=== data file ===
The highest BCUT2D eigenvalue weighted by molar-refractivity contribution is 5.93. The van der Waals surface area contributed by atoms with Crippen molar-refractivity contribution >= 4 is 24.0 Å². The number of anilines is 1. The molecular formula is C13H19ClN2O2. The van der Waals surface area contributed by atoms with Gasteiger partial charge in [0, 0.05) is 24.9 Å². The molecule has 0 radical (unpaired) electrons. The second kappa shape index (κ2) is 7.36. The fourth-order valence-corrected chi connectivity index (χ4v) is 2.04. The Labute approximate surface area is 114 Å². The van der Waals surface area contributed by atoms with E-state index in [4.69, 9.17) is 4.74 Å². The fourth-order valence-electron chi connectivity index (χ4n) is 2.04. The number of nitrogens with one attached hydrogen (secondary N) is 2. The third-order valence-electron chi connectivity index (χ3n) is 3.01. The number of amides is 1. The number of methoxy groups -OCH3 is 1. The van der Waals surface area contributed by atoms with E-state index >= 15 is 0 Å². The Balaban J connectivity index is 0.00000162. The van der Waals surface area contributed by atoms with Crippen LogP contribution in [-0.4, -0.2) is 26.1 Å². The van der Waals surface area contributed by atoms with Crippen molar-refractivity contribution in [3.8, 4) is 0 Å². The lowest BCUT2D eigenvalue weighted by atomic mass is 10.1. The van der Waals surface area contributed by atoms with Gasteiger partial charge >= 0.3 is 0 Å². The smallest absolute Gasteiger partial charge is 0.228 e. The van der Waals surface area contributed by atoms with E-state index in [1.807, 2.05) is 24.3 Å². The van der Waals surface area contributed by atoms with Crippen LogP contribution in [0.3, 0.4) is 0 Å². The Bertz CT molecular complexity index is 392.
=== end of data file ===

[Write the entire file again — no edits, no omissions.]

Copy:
The highest BCUT2D eigenvalue weighted by molar-refractivity contribution is 5.93. The van der Waals surface area contributed by atoms with Crippen molar-refractivity contribution >= 4 is 24.0 Å². The number of anilines is 1. The molecular formula is C13H19ClN2O2. The van der Waals surface area contributed by atoms with Gasteiger partial charge in [0, 0.05) is 24.9 Å². The molecule has 0 radical (unpaired) electrons. The second kappa shape index (κ2) is 7.36. The fourth-order valence-corrected chi connectivity index (χ4v) is 2.04. The Labute approximate surface area is 114 Å². The van der Waals surface area contributed by atoms with E-state index in [4.69, 9.17) is 4.74 Å². The fourth-order valence-electron chi connectivity index (χ4n) is 2.04. The number of nitrogens with one attached hydrogen (secondary N) is 2. The third-order valence-electron chi connectivity index (χ3n) is 3.01. The number of amides is 1. The number of methoxy groups -OCH3 is 1. The van der Waals surface area contributed by atoms with E-state index >= 15 is 0 Å². The Balaban J connectivity index is 0.00000162. The van der Waals surface area contributed by atoms with Crippen LogP contribution in [-0.4, -0.2) is 26.1 Å². The van der Waals surface area contributed by atoms with Crippen molar-refractivity contribution in [3.8, 4) is 0 Å². The lowest BCUT2D eigenvalue weighted by atomic mass is 10.1. The van der Waals surface area contributed by atoms with Gasteiger partial charge >= 0.3 is 0 Å². The smallest absolute Gasteiger partial charge is 0.228 e. The van der Waals surface area contributed by atoms with E-state index in [1.807, 2.05) is 24.3 Å². The van der Waals surface area contributed by atoms with Crippen LogP contribution in [0.3, 0.4) is 0 Å². The Bertz CT molecular complexity index is 392.